No rest for the weary.
That saying has never meant more to Head Coach Jen Warden and the CSU women’s basketball squad than this season, as the team has seen three players quit and several others struggle with injury.
Saturday at Utah, freshman guard Emily Neal aggravated her right shoulder, which she separated earlier this season, and is questionable for today’s game at New Mexico at 7 p.m.
That leaves CSU (7-16, 2-9) with eight players, just three in reserve, for its rematch with the Lobos (17-7, 7-4). It has been a challenge, but not an excuse, for the Rams, said Warden.
“We don’t have the luxury to not be perfect through fatigue,” she said. “You feel as a coach you need to give your team a break. When you’re not able to do that, it’s frustrating.”
Fatigue has appeared to be a factor in the Rams’ stretch of nine losses in ten games, including Saturday at Utah, when the team trailed by six points at halftime but then gave up an 11-2 run to start the second half in a 64-49 loss.
Junior guard Sara Hunter, the team’s leading scorer with 11.9 points per game, has played all but one minute of the Rams’ last four games, and almost every CSU player has seen an increase in minutes.
Warden gave the team Sunday and Monday off in what she said is an ongoing process to determine how much rest her team needs.
“I think it’s a tremendous intuitive balance,” she said. “We have to decide what makes our team the best.”
The Rams now face one of the Mountain West Conference’s hottest teams in New Mexico, the league’s preseason favorite. The Lobos defeated the Rams 73-42 at Moby Arena on Jan. 13, the day after four Rams were suspended for an apparent prank on a teammate.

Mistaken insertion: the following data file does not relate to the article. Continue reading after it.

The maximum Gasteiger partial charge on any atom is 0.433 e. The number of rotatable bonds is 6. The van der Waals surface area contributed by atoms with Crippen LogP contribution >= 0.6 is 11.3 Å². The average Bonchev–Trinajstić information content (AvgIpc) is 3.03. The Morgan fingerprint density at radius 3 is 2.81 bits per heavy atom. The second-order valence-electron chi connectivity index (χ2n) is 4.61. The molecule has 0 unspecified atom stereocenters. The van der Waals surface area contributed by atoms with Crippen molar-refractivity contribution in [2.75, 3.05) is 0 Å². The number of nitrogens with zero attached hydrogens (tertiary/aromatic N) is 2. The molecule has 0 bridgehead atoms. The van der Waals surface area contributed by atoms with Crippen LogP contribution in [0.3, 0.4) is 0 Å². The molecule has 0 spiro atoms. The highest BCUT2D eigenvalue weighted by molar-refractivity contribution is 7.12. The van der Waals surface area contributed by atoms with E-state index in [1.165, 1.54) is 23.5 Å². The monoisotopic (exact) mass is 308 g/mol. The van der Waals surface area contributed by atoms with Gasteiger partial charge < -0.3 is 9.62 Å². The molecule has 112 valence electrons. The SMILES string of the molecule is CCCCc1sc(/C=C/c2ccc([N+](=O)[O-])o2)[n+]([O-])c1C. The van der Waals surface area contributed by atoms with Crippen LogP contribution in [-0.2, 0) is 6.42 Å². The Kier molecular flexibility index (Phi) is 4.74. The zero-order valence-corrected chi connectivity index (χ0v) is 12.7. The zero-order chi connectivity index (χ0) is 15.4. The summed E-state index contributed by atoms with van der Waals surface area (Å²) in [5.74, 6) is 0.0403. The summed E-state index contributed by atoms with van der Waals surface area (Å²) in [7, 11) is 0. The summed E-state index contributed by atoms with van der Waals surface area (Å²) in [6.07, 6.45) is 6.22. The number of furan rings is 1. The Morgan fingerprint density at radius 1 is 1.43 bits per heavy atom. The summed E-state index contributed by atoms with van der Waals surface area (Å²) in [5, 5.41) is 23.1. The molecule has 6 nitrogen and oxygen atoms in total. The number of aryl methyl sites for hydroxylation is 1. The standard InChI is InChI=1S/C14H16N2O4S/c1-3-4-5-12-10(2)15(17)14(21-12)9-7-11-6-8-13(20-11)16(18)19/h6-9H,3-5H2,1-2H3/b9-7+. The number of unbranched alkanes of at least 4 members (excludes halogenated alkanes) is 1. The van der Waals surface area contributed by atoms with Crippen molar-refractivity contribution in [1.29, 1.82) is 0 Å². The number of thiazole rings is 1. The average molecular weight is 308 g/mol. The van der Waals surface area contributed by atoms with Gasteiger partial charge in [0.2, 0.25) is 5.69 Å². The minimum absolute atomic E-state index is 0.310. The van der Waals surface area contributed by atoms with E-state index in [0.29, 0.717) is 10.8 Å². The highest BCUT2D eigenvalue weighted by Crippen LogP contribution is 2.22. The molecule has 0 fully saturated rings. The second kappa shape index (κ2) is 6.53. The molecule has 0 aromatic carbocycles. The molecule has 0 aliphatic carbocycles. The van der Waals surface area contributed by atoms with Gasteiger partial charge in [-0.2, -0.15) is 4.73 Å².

That was New Mexico’s first conference win after dropping its first three games. Since then, the Lobos have won six of seven to pull within two games of first-place Brigham Young in the league standings.
According to Warden, the Lobos’ turnaround can be credited to the healthy return of their star guard Dionne Marsh, whom Warden calls the “cornerstone of their team.”
Marsh, who struggled with an ankle injury in her team’s first four conference games, is averaging 14.1 points per game, sixth best in the MWC. New Mexico is also holding opponents to a league-best 54.8 points per game.
“They’ve got big, long, versatile bodies,” said Warden. “(New Mexico Head Coach Don Flanagan) has got a real nice sense of when to pressure a team.”
Warden said she expects her team to limit such mistakes and be able to compete with New Mexico, even with a small squad currently trying to battle their way out of second-to-last place in the league.
“We can win four of our last five games,” she said. “We can’t let this week be a road block; it has to propel us toward that.”
Women’s basketball beat reporter Jeff Dillon can be reached at email@example.com.